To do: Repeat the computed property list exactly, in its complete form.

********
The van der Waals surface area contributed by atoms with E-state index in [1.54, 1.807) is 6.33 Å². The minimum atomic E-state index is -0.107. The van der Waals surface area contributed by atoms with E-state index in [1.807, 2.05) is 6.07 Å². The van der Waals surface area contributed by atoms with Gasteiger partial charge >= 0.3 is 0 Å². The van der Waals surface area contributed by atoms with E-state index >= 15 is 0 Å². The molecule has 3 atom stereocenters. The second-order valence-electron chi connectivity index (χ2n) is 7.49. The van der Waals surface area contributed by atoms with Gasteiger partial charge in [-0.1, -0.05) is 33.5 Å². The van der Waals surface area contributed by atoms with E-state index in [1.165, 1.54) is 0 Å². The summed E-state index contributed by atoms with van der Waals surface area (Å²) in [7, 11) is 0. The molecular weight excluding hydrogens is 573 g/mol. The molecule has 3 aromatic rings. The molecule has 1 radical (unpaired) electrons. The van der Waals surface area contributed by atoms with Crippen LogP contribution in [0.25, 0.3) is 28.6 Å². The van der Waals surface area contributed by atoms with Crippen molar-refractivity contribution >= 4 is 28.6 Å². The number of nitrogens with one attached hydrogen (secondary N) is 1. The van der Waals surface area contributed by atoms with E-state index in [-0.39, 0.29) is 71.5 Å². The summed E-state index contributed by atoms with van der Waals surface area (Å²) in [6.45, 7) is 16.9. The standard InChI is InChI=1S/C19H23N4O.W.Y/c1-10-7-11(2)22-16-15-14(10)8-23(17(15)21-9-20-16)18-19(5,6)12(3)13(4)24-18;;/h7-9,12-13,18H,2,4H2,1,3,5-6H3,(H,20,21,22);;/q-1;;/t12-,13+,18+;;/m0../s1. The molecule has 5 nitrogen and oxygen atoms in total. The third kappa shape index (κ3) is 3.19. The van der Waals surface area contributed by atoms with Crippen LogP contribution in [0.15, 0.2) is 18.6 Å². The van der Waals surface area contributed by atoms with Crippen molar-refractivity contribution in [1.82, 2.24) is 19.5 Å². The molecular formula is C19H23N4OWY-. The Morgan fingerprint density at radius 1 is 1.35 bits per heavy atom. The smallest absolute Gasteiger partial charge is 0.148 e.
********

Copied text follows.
The van der Waals surface area contributed by atoms with E-state index in [1.54, 1.807) is 6.33 Å². The minimum atomic E-state index is -0.107. The van der Waals surface area contributed by atoms with E-state index in [1.807, 2.05) is 6.07 Å². The van der Waals surface area contributed by atoms with Gasteiger partial charge >= 0.3 is 0 Å². The van der Waals surface area contributed by atoms with E-state index >= 15 is 0 Å². The molecule has 3 atom stereocenters. The second-order valence-electron chi connectivity index (χ2n) is 7.49. The van der Waals surface area contributed by atoms with Gasteiger partial charge in [-0.1, -0.05) is 33.5 Å². The van der Waals surface area contributed by atoms with E-state index in [1.165, 1.54) is 0 Å². The summed E-state index contributed by atoms with van der Waals surface area (Å²) in [7, 11) is 0. The molecular weight excluding hydrogens is 573 g/mol. The molecule has 3 aromatic rings. The molecule has 1 radical (unpaired) electrons. The van der Waals surface area contributed by atoms with Crippen LogP contribution in [0.25, 0.3) is 28.6 Å². The van der Waals surface area contributed by atoms with Crippen molar-refractivity contribution >= 4 is 28.6 Å². The number of nitrogens with one attached hydrogen (secondary N) is 1. The van der Waals surface area contributed by atoms with E-state index in [-0.39, 0.29) is 71.5 Å². The summed E-state index contributed by atoms with van der Waals surface area (Å²) in [6.45, 7) is 16.9. The standard InChI is InChI=1S/C19H23N4O.W.Y/c1-10-7-11(2)22-16-15-14(10)8-23(17(15)21-9-20-16)18-19(5,6)12(3)13(4)24-18;;/h7-9,12-13,18H,2,4H2,1,3,5-6H3,(H,20,21,22);;/q-1;;/t12-,13+,18+;;/m0../s1. The molecule has 5 nitrogen and oxygen atoms in total. The third kappa shape index (κ3) is 3.19. The van der Waals surface area contributed by atoms with Crippen LogP contribution in [0.15, 0.2) is 18.6 Å². The van der Waals surface area contributed by atoms with Crippen molar-refractivity contribution in [1.82, 2.24) is 19.5 Å². The molecular formula is C19H23N4OWY-. The Morgan fingerprint density at radius 1 is 1.35 bits per heavy atom. The smallest absolute Gasteiger partial charge is 0.148 e.